While most students (and even parents) may assume that the dorm life - with its tiny dimensions and shared bathrooms and kitchens - would be much cheaper than just finding a place to rent nearby, that’s not necessarily the case.
It’s up to you to compare the cost, because in many cases dorms can be just as expensive (or even more expensive) as finding a cheap apartment or house elsewhere. While there are certain conveniences with on-campus living, such as campus security, no need for transportation, close proximity to cafeterias, and more, they can be offset by certain limitations.
For example, dorms are typically only open during a school’s operational time of year. That means that during holiday breaks and summer breaks, many colleges and universities force students to relocate. You are essentially paying for about 9 months of actual residence per year in a dorm. Meanwhile, a normal apartment has no problem with you staying every day of your agreed-upon lease.
All of the same factors apply to food. You can have the convenience of daily cafeteria living, but it may end up costing you more than grocery shopping and preparing your own meals.
Indirect Cost - Personal Expenses
The final indirect costs in which you have the most control are personal expenses. The list is wide and varied for what this could include, and entirely depends on what you are willing to spend.
It could be something as simple as:
- [other stuff]
What About Foregone Earnings?
There’s one last category of indirect costs that we have yet to address. That would be foregone earnings, or the amount you could have earned but didn’t because you chose to devote your time to something else, like college.
This, once again, is another category is largely dependent on your situation, budget and needs. For those starting college just after high school and haven’t worked before, foregone earnings for the first two to four years will not be as big of a deal as someone who has been working full-time for years and is used to a certain income but now must abandon it to go to school full-time.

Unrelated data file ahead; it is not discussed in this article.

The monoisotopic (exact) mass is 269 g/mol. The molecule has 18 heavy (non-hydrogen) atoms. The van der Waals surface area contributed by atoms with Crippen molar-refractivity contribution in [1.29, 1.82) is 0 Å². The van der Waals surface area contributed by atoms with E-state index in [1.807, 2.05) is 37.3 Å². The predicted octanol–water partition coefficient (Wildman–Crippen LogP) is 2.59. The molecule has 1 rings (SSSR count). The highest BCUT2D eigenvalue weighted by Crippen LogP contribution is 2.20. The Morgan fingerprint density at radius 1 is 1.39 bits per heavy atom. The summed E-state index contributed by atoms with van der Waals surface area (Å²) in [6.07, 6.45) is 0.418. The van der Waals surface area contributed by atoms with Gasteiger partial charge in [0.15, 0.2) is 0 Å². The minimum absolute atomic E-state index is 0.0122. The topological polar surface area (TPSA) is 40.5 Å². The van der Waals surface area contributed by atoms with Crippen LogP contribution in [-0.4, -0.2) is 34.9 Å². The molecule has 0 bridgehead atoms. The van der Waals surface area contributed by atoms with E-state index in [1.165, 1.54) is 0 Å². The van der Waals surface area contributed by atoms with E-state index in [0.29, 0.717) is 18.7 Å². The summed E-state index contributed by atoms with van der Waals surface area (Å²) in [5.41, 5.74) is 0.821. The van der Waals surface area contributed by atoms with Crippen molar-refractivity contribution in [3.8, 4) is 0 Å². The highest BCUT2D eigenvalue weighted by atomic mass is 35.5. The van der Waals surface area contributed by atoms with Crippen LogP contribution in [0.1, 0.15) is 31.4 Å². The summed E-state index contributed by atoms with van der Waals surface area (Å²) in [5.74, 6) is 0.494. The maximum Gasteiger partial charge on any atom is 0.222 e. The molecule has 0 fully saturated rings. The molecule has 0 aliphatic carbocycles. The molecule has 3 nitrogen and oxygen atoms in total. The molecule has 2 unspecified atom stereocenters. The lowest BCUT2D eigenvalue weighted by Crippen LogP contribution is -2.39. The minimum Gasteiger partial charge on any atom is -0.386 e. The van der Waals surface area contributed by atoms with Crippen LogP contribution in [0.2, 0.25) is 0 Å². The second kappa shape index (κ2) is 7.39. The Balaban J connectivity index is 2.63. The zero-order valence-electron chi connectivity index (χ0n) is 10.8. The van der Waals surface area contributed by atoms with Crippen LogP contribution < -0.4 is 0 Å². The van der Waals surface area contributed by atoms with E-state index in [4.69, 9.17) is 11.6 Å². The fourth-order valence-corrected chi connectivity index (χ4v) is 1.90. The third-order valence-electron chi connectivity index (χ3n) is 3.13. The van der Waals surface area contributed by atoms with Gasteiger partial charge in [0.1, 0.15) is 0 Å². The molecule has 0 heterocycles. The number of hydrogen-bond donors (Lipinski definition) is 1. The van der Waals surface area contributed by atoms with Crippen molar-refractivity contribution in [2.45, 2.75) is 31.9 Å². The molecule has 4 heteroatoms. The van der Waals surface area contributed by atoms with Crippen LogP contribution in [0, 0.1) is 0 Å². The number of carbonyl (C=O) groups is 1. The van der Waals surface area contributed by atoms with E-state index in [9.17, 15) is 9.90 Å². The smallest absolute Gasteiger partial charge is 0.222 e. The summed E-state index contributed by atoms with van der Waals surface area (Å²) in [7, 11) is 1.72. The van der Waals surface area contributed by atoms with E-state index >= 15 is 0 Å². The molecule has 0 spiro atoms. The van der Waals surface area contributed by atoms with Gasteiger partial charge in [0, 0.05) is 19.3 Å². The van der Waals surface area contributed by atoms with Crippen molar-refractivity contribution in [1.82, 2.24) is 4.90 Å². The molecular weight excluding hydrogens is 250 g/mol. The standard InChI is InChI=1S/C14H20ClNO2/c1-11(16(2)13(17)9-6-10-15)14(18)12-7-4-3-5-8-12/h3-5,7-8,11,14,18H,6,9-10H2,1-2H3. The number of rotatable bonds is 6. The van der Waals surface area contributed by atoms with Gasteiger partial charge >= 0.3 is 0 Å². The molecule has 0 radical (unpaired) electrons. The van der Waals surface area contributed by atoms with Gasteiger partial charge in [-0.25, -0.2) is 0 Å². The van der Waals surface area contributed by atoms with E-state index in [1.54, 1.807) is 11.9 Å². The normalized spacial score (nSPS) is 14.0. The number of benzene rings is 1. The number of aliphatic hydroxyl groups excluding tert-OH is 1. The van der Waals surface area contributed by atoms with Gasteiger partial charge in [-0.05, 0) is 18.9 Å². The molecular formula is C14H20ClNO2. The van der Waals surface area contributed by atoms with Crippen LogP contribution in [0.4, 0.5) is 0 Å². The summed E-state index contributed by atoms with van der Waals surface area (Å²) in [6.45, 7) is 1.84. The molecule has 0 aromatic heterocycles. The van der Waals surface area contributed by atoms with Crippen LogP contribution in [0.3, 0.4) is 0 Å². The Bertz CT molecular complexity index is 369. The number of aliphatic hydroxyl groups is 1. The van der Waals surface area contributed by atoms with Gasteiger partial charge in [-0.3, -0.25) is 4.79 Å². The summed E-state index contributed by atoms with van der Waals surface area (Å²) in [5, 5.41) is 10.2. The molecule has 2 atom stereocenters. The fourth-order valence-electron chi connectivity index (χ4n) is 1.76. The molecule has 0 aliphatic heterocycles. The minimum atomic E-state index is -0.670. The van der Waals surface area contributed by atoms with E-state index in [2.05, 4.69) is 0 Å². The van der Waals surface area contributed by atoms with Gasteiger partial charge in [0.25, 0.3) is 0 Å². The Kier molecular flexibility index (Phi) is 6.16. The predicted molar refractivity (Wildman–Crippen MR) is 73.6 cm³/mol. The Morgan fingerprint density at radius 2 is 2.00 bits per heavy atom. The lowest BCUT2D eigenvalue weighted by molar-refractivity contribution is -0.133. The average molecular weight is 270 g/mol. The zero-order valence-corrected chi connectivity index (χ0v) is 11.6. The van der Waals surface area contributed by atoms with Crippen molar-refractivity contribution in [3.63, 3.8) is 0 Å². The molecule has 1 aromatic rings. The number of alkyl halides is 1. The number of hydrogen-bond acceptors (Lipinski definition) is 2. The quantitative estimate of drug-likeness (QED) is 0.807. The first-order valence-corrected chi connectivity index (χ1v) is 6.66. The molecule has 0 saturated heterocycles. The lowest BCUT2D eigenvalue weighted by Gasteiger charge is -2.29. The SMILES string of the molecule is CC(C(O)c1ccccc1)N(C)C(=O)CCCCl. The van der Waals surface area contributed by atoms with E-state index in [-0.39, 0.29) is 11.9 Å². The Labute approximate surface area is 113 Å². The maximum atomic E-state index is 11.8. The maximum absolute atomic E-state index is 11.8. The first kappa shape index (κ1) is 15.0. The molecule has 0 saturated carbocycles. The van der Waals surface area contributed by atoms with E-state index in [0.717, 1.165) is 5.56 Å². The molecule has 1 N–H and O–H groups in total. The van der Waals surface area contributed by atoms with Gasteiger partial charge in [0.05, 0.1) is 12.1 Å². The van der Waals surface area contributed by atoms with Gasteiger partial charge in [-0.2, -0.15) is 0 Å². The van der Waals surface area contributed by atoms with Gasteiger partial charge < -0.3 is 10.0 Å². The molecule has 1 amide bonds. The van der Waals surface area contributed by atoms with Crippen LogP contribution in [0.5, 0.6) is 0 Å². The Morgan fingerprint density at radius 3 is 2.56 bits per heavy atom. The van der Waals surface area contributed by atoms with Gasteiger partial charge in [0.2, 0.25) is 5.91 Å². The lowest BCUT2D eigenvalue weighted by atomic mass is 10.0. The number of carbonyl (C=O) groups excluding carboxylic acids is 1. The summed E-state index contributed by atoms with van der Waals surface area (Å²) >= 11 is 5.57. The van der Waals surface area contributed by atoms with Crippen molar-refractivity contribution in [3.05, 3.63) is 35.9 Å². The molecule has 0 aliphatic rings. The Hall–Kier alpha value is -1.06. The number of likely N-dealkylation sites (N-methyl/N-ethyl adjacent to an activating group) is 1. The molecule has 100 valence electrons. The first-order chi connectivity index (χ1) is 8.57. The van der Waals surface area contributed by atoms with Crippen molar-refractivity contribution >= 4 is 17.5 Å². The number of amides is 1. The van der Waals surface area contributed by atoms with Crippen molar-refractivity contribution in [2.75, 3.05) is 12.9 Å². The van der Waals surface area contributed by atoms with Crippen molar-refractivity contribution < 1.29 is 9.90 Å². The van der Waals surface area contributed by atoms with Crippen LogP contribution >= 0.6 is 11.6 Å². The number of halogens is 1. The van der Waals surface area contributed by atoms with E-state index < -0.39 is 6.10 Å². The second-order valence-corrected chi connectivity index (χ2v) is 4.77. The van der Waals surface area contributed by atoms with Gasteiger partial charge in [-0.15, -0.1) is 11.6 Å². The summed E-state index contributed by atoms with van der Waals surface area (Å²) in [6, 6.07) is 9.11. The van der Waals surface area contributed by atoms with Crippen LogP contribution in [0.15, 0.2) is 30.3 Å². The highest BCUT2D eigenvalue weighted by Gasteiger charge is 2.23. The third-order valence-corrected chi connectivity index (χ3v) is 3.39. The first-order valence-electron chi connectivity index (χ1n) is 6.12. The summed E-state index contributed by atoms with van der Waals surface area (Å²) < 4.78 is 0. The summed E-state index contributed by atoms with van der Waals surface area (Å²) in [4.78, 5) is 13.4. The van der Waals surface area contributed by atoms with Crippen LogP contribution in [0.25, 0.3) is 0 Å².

Foregone earnings are usually seen in a negative light, particularly if you plan to devote 2 to 4 years of your life to being a full-time student as an adult. However, that is only the short term outcome.
There is also a long-term foregone earnings forecast one must make that will compare what they’d expect to make had they continued to work full-time and never get a degree v.s. getting the degree and finding a new, higher-paying career for life.
In just a matter of a few years, the foregone earnings will start to be in favor of you having gone to college. Of course, that is if you took tuition costs into consideration (see chapter 1 for more).
There’s One Last Thing You Need To Keep In Mind:
Tuition & College Fees Transparency.
When choosing a college or university, one of the most important things to keep in consideration is tuition & college fees transparency. The more transparent the college is about their fee structure, and what exactly your money is going towards, the more likely you can trust them as an institution.
[End note about tuition transparency - we are transparent, here’s our tuition graph]
Now that you’ve learned all about college fees outside of tuition, it’s time to discover what sort of scholarship options are available - plus hacks on how to get scholarships that can help pay for school.